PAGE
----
It is proposed that corporations are only taxed on their US profits (rather than globally), as taxing corporations globally has (conversely to expectations) reduced government revenue, as globally operating firms have simply relocated to other countries with more favorable tax regimes.
Despite ACA (American Citizens Abroad) lobbying to make a similar change away from global taxation for expat individuals, there is no mention of this in the draft bill. Read More
Living abroad is an incredible adventure that inevitably broadens our horizons and minds, thanks to the perspective we gain from living in a foreign country and experiencing a new culture.Living abroad is an incredible adventure that inevitably broadens our horizons and minds, thanks to the perspective we gain from living in a foreign country and experiencing a new culture.
There are around 9 million Americans living oversees, and the IRS has its sights set on those expats who aren’t up to date with their U.S. tax filing.
All American citizens and green card holders are required to file a U.S. tax return, however because the U.S. is the only developed nation to tax its non-resident citizens, many haven’t realized that they have to file. Read More
National Taxpayer Advocate Nina Olson discussed the potential pitfalls of treating information on the IRS’s website, such as its FAQs pages, as authoritative. The Taxpayer Advocate is an independent office within the IRS tasked with helping people resolve tax issues with the IRS and recommending changes that will prevent future problems.
In a very recent decision (Maze v. IRS), the D.C. Circuit Court of Appeals upheld a lower court decision blocking several taxpayers’ efforts to leave the OVDP tax amnesty program and enter the friendlier IRS Streamlined program without utilizing the required transition rules.
The Maze case demonstrates the importance of choosing the IRS tax amnesty program that is right for you from the outset. Read More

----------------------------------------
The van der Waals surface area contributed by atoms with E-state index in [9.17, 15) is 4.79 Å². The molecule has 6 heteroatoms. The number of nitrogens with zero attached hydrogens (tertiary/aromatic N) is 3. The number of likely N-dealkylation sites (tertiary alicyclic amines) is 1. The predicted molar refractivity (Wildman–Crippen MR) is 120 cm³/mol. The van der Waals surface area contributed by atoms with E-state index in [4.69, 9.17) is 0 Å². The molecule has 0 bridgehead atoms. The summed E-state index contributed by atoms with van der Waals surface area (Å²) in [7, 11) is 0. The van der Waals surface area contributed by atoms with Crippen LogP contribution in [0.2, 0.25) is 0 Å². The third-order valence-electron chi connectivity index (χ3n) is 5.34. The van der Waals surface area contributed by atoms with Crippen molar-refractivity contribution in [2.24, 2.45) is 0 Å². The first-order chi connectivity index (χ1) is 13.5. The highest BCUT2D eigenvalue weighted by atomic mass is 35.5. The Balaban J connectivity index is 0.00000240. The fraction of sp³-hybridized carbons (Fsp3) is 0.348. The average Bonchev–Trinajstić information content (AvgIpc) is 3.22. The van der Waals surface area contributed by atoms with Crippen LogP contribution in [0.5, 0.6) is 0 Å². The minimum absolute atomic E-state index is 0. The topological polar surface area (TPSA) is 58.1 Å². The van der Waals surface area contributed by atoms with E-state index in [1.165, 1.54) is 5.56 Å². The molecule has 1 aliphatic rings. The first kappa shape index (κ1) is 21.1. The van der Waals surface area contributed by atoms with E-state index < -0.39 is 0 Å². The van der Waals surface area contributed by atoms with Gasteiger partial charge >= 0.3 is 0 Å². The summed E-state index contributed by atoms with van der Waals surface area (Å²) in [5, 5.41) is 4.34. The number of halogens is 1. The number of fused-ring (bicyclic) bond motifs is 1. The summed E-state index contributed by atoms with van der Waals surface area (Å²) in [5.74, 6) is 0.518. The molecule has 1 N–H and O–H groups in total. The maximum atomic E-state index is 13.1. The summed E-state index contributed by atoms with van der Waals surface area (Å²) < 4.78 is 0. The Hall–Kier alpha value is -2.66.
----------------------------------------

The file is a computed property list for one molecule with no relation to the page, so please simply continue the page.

Americans living abroad are still required to file U.S. taxes. The U.S. is the only country that requires its expats to file. It is because the U.S. taxes based on citizenship rather than on residence. Read More
It has been estimated that there are several thousand Americans living in Ireland.
Living in Ireland is an incredible experience for a number of reasons, including the friendly locals, the incredible landscapes, the charming culture, not to mention easy access to the rest of Europe. As an American expatriate living in Ireland though, what exactly do you need to know regarding filing U.S. expat (and Irish) taxes?
The Maloney Approach
This is a continuation from a previous article, FATCA’s Same Country Exemption Won’t Work.
On April 25, 2017 Congresswoman Maloney introduced H.R. 2136: “To amend the Internal Revenue Code of 1986 to provide an exception from certain reporting requirements with respect to the foreign accounts of individuals who live abroad.”
The Trump administration has revealed its official tax reform plan. While it’s clear that the plan would make drastic changes to the current U.S. tax system, the brevity of the plan leaves a host of ancillary issues and details either unclarified or unaddressed in the one-page document. This is particularly true for expats – the tax plan gives little insight into whether changes will be sought by the administration that specifically address U.S. expat concerns.